The end of this month will mark five years since Eli Lilly & Co.'s venture capital group launched InnoCentive, its first e-business operation. Lilly's idea was to use the "power of the Internet" to enhance scientific collaboration. It would link organizations having scientific problems with researchers who could solve them. Rewards of up to $100,000 were to be made for each satisfactory solution.
Although the dot-com investment bubble had already burst, doing business via the Internet was still novel. Attitudes today are more jaded, but the Internet nevertheless offers an unparalleled means of exchanging information and connecting people. InnoCentive has taken advantage of this, logging thousands of miles, literally and electronically, to build its network.
The company has partnered with 59 research institutions and scientific organizations in Russia (35), China (20), and India (4) to access more scientists. Its website now connects more than 95,000 registered scientists, called solvers, from 175 countries with nearly 40 seeker companies, reports Ali Hussein, InnoCentive's chief marketing officer and vice president of global markets. Boeing, Dow Chemical, DuPont, Lilly, Novartis, and Procter & Gamble are among the seekers.
The business has evolved from being a channel used largely by Lilly to one with a broad base of client companies. "The first 21 challenges we posted were 100% Lilly problems," says Alpheus Bingham, InnoCentive's president and chief executive officer. "Now they are just 3% of our seeker population." Bingham helped set up InnoCentive and has been its chairman from the start. He took on the new leadership roles in February after retiring as vice president of Lilly Research Laboratories.
At the same time, InnoCentive brought in its first outside investors and raised $9 million. Although Lilly's venture capital group still participated, new investors were Spencer Trask Ventures and Omidyar Network, an investment group founded by e-Bay creator Pierre Omidyar.
The new investments are an endorsement of the firm's success, Bingham claims, and will allow it to explore corporate development initiatives. The change gives it greater autonomy from Lilly and the ability to work more effectively with outside companies, especially in the pharmaceutical industry.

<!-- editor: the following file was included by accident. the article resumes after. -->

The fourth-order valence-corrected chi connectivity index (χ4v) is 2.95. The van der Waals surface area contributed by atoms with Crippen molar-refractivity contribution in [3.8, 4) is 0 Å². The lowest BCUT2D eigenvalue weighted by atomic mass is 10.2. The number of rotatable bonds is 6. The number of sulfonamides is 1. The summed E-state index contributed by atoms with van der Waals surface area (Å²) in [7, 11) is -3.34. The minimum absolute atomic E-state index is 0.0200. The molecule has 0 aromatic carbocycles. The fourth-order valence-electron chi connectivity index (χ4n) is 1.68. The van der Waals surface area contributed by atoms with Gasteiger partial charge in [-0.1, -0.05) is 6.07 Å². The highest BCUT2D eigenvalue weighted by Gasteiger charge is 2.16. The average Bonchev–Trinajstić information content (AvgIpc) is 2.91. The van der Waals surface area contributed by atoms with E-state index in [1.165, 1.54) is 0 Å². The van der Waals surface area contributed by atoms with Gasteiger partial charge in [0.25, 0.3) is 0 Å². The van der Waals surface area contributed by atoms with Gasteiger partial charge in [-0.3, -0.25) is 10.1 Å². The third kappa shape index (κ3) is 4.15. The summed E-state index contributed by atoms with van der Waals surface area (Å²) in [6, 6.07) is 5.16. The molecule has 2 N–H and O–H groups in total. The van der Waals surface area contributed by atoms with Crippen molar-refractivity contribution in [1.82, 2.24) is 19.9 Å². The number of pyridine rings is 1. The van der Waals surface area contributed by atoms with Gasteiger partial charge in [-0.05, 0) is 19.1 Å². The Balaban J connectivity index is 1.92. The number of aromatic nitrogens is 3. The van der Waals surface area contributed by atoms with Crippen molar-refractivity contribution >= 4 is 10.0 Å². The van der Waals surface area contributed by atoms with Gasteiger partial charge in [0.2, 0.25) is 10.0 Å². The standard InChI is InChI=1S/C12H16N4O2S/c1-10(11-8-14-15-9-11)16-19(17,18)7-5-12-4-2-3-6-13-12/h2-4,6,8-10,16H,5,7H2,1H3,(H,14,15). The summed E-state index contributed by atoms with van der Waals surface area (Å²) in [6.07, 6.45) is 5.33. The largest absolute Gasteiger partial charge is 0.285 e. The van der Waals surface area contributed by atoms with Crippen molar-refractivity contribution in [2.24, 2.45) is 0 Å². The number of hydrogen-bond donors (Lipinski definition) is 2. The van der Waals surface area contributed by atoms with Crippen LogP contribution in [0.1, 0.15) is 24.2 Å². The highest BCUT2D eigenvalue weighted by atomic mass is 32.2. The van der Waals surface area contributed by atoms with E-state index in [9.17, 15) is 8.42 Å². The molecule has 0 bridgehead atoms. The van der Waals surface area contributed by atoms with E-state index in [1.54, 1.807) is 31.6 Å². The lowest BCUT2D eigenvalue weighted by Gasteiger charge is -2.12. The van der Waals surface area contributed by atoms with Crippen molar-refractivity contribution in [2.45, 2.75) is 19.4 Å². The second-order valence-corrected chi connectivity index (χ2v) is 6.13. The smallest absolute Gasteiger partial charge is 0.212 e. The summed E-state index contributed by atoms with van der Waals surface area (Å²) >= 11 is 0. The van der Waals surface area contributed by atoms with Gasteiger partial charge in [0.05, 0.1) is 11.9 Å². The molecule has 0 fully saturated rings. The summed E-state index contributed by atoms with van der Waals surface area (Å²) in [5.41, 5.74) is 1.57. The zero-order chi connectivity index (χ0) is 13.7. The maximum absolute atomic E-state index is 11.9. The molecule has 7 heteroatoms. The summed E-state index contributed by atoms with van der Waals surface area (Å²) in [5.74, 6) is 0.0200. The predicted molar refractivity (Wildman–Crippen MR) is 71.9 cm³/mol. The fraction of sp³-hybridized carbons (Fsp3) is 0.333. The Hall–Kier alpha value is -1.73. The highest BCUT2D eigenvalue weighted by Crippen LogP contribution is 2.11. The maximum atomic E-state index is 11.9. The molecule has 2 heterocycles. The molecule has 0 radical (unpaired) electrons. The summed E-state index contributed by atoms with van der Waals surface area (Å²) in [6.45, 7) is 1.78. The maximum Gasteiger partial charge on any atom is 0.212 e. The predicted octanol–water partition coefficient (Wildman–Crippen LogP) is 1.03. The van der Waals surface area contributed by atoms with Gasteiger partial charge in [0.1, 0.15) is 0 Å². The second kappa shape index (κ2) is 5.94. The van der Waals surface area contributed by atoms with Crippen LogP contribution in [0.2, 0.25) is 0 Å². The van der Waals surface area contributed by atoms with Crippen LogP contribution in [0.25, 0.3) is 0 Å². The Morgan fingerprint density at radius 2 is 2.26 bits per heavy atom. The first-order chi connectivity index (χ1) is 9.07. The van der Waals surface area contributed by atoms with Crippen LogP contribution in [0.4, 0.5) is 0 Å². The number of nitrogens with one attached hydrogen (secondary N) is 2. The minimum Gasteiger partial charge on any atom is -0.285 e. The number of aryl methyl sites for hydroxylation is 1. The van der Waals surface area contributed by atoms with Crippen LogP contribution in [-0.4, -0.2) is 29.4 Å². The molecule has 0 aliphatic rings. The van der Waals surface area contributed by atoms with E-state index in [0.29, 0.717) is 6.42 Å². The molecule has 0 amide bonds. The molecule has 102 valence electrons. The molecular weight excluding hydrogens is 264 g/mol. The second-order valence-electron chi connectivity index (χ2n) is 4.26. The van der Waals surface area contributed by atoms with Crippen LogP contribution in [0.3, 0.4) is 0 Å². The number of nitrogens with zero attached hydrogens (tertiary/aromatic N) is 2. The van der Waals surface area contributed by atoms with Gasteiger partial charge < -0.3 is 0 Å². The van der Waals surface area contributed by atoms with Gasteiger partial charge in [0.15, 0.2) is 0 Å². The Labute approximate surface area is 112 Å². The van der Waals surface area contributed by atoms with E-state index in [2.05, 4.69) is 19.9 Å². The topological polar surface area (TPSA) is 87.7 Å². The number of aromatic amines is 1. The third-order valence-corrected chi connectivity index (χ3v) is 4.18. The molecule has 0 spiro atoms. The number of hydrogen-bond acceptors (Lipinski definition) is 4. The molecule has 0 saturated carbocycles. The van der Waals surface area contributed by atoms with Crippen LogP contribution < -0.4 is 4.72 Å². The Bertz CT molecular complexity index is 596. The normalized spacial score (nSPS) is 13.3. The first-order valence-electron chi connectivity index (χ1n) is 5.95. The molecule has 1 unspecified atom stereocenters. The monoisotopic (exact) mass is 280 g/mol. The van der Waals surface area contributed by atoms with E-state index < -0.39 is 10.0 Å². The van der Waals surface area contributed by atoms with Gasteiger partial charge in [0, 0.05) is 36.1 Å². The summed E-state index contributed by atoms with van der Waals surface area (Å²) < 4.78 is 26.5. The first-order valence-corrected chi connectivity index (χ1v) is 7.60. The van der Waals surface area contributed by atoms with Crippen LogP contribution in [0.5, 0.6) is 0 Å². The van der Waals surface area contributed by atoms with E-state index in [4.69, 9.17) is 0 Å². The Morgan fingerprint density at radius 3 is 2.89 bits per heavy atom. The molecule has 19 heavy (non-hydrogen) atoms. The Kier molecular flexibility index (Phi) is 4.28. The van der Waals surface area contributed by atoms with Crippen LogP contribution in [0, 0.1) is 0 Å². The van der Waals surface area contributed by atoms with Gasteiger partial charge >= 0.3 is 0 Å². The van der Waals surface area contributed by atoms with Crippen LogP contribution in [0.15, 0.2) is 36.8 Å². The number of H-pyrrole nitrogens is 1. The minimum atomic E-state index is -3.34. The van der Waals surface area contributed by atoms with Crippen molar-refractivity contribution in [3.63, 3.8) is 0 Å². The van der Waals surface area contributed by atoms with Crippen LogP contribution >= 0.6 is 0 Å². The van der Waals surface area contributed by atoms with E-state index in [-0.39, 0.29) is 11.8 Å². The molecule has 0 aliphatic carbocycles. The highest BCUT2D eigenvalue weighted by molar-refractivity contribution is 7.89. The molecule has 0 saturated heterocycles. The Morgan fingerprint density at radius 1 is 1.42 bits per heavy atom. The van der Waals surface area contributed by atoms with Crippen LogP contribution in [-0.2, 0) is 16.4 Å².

InnoCentive's growth has mirrored a developing trend in open innovation and external collaboration, a trend that has also spawned competitors such as NineSigma and YourEncore (C&EN, March 20, page 30). At InnoCentive, companies pay an annual $80,000 access fee to post problems anonymously on the website. They also pay the rewards for the best solutions and a commission of 20% or more to InnoCentive.
Seeker companies can benefit by finding answers to tough problems, solving them faster, and accessing wider ranging expertise than within their own organizations. Not only will more scientists be looking at a given problem, Bingham points out, but the ones who choose to tackle it will be those who believe they can solve it. Companies thus can add what he calls "spot capacity," increasing their R&D capabilities without making any fixed investment in personnel.
"Still, telling a company that we're going to take its treasured jewels, namely the assets in its R&D pipeline, and post them on the Internet sounds crazy," Bingham says. But he believes that the risks are actually limited; beyond the contractual fees, the payout is zero if the problem isn't solved satisfactorily. And through InnoCentive, the process of working with external individuals or organizations can be managed confidentially and securely.
One InnoCentive user is Dow's AgroSciences unit. "We look for a lot of options for how to make the most out of every dollar," says Dan Kittle, the unit's vice president of R&D. "For us to compete for technology and people, we have to leverage the entire global intellectual and innovation capacity, and so we have taken a very aggressive approach to external collaborations and interactions."
Since signing on in 2003, it has been posting about one challenge per month. The approach was a bit ad hoc at first, Kittle says, "but we learned quickly that we needed to put some structure around it and help drive it." Beyond educating employees about the opportunity and how to use it, the process for constructing challenges needs to be managed.